On Monday, 25 March 2019, CSIRO co-hosted the Inaugural U.S.- Australia CTO Innovation Dialogue with the Council on Competitiveness in Sydney, Australia.
The Dialogue brought together leaders from the Council on Competitiveness and its “Technology Leadership & Strategy Initiative”, CSIRO, the Australian Advisory Board on Healthcare and Technology Competitiveness, with U.S. and Australian delegates from the defence, agriculture, finance, mining, manufacturing, communications and health care sectors to co-create pathways for innovation collaboration between our two countries in an era of exponential change, turbulence, transition and transformation.
The Dialogue focused participants on: mapping over-the-horizon innovation challenges and opportunities; exploring the frontiers of disruptive technologies; creating new communities of innovators; building infrastructure to support 21st century innovation; and picking up the pace of commercialization.
Key threads spanning these issues included: identifying strategies to develop, attract and retain global best-in-class talent; cultivating and supporting diversity of knowledge, experiences and non-linear thinking; strengthening support for capital intensive research and industrial efforts; and leading the world in articulating the ethical underpinnings of exponential technologies.
The discussions made the case for the development of a more robust and strategic innovation engagement between Australia and the United States, centered on common purpose and mission - scaling beyond individual-to-individual efforts, to growing sustained, organizational partnerships to drive long-term security, productivity and prosperity.
Particular attention was placed on the key role industry must play in driving innovative outcomes - within the context of a rich, collaborative ecosystem of universities, national laboratories and research organizations.
U.S. - Australia CTO Dialogue participants defined a set of parameters to help shape a future agenda and projects:
1. In undertaking a proposed effort, are we better off doing so together? Can we clearly identify mutual benefit?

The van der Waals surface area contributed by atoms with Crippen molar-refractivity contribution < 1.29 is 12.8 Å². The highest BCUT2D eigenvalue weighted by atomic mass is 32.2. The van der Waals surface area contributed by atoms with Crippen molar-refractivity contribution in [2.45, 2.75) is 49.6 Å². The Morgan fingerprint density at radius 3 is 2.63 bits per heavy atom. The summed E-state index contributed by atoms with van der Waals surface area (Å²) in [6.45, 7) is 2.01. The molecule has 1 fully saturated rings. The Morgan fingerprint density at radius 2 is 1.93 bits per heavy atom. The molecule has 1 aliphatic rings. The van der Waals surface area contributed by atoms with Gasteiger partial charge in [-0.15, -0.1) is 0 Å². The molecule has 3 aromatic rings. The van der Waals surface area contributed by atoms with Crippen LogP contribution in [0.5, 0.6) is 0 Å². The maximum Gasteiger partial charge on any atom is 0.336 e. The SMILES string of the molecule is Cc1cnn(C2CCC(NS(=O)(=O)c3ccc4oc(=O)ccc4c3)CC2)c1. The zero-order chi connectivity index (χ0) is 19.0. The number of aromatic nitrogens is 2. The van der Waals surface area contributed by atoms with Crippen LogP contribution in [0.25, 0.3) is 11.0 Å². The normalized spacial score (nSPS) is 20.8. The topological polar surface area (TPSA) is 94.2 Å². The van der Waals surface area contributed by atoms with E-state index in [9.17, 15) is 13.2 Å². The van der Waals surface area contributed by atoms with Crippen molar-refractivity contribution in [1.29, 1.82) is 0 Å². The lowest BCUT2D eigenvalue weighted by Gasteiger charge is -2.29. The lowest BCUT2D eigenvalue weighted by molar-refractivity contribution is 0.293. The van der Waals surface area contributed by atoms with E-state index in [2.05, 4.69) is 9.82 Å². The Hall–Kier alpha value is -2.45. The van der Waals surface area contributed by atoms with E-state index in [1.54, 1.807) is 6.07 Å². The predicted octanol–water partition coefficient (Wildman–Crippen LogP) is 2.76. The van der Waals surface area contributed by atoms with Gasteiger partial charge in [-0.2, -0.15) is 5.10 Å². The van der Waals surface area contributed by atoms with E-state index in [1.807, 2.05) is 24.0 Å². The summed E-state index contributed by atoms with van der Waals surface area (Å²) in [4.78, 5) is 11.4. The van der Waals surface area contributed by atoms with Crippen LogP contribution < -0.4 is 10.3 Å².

2. Can a proposed effort clearly engage individual companies, universities, labs and/or other stakeholders in specific, value-creating activities?
3. Will a proposed project be transformational, clearly differentiated in the market and society?
4. Is it preferentially better to undertake a proposed project between the United States and Australia?
Dialogue participants concluded by agreeing to develop action groups - and to explore meeting again in Washington, DC in November 2019 - to develop a program of work to move forward efforts like:
1. Creating collaboration principles that bolster innovations in areas of common mission and strategic importance to the long-term competitiveness of both nations (e.g., building next-generation microelectronics and cyber infrastructure, supporting the future of quantum computing and artificial intelligence, developing the hydrogen economy, advancing personalized healthcare, etc.)
2. Developing a common framework for ethics in the use of exponential technologies.
3. Articulating and sharing innovation best practices in both nations.
4. Exploring how CSIRO and the U.S. research enterprise - including the U.S. Department of Energy national laboratories - can create a framework to open up to one another key facilities, talent, etc.
The Australian Health Minister Greg Hunt said “I would like to recognise the innovative, dedicated, contribution and participation of the Australian Advisory Board on Technology and Healthcare Competitiveness, along with its three co-chairs; Dr Larry Marshall, Dr Jane Wilson, and Charles Kiefel OAM.”
‘Their passion and commitment to developing an international collaboration between two great nations targeting long-term security, productivity and prosperity is commendable.”
“Most importantly, this Dialogue opens the door to greater investment in Australian medicines technologies and devices. In the end this is about saving lives and protecting lives through better technology and better access for Australian patients,” Minister Hunt said.
About the Council on Competitiveness
For more than three decades, the Council on Competitiveness (Council) has championed a competitiveness agenda for the United States to attract investment and talent and spur the commercialization of new ideas. While the players may have changed since its founding in 1986, the mission remains as vital as ever—to enhance U.S. productivity and raise the standard of living for all Americans.
The members of the Council—CEOs, university presidents, labor leaders and national lab directors—represent a powerful, nonpartisan voice that sets aside politics and seeks results. By providing real-world perspective to policymakers, the Council’s private sector network makes an impact on decision-making across a broad spectrum of issues—from the cutting- edge of science and technology, to the democratization of innovation, to the shift from energy weakness to strength that supports the growing renaissance in U.S. manufacturing. The Council firmly believes that with the right policies, the strengths and potential of the U.S. economy far outweigh the current challenges the nation faces on the path to higher growth and greater opportunity for all Americans.